Headless WordPress and Gatsby

I recently re-developed my digital nomad blog using Gatsby on the frontend and still leveraging WP as the backend. Often, you'll hear this referred to as Headless WP built on Jamstack, which have been pretty trendy buzzwords these past few years but with good reason. To put it simply, it means you use WordPress to manage content and source data as a backend and then display the data or frontend, in whatever tech stack you'd like.

View my Github repo here.

Why Headless WP and Gatsby?

Traditional WordPress Woes

I was facing a few interesting challenges with the WordPress community. Any developer in the WP world knows that the maintainers of WP are really pushing a block editor, which for over simplicity, is a chance to be like Wix. Upon trying to mend to to the new standards, I found enormous frustration trying to build within the block editor. Those frustrations can be a blog post another time.

Second, Google also released its core web vitals, and that in June 2021, this will have a direct impact on organic search ranking. WordPress has always been infamous for being bloated and requires a bit of work for optimal site speed. I personally was tired of stripping down and not building up. Jamstack and the frameworks behind this methodology pride themselves on providing modern solutions for modern problems.

  • code splitting
  • image optimization
  • inline critical styles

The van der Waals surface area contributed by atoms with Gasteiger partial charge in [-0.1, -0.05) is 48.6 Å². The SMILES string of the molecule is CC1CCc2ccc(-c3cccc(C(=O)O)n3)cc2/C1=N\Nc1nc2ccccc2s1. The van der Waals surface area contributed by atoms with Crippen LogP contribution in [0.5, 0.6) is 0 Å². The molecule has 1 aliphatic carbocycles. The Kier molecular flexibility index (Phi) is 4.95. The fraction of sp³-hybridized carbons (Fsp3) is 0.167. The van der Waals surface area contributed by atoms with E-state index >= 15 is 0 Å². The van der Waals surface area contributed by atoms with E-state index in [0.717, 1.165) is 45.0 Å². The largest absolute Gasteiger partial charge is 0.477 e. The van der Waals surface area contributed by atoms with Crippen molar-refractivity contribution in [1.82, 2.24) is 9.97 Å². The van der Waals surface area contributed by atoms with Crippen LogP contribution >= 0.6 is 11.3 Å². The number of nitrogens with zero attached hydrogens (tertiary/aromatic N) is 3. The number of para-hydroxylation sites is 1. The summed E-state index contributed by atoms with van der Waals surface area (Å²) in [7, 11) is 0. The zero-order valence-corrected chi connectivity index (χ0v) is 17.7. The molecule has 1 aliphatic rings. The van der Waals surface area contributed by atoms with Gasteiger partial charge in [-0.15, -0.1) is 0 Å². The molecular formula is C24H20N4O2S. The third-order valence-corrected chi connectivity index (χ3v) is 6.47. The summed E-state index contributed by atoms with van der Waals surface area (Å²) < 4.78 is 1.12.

• lazy-loading
  • prefetching
  • built in PWA support

A personal reason is I just wanted to explore new tech. Outside the WordPress agency world, modern JS frameworks dominate the web developer job descriptions and I wanted to see what all the hype was about.

Why Gatsby?

Gatsby really seemed to lead the forefront on static site generation. They also have a really sexy developer experience with integrating WordPress into their GraphQL layer. They have a plugin that handles sourcing all the data for you, which was officially released this year. They also provide incremental builds with web hooks which cut down build times drastically (a common pain point once with static site generation.)

There is also an awesome community and resource system behind Gatsby and using WP with Gatsby. It was really easy to find resources, source code, and tutorials to get up and moving pretty quickly.

The End Product

I will admit, I could have done more optimizing here. Things like some images were still using PNG and not convert to WEBp, but overall, was still pretty slow.

Byoungz Traditional Lighthouse Score Screenshot

Previous Build

  • Sage Starter Theme
  • Tailwind CSS
  • Advanced Custom Fields
  • IG Plugin
  • Autoptimze
  • Rank Math
  • Hosted on InMotion Hosting VPS server
  • Gravity forms

Current Build

  • Gatsby JS
  • WPGraphQL
  • Yoast + WpGraphql Add on
  • ACF + WPGraphql Addon
  • Hosted on Netlify
  • Jotforms
Byoungz Gatsby Website Score Screenshot

Final Thoughts

I absolutely loved working with Gatsby and was fairly impressed how quickly I could get moving.

Pit Falls

If you're not familiar with the JS development world, be prepared for NPM hell. As I was cloning down different community plugins and themes, there was a lot of compatibility issues. Updating NPM packages was a grueling process and wanted to rip my hair out at times. I personally will only use officially developed plugins by Gatsby and mostly going to stay away from community sourced.

Losing the WP plugin ecosystem. Love it or hate it, WP makes it super easy to have custom functionality on your website with its plugin ecosystem. While there is a lot of outdated trash there, the positives outweigh the negative here by a long shot. I had to write out my own serverless IG snippet to pull in my feed onto my new Gatsby site.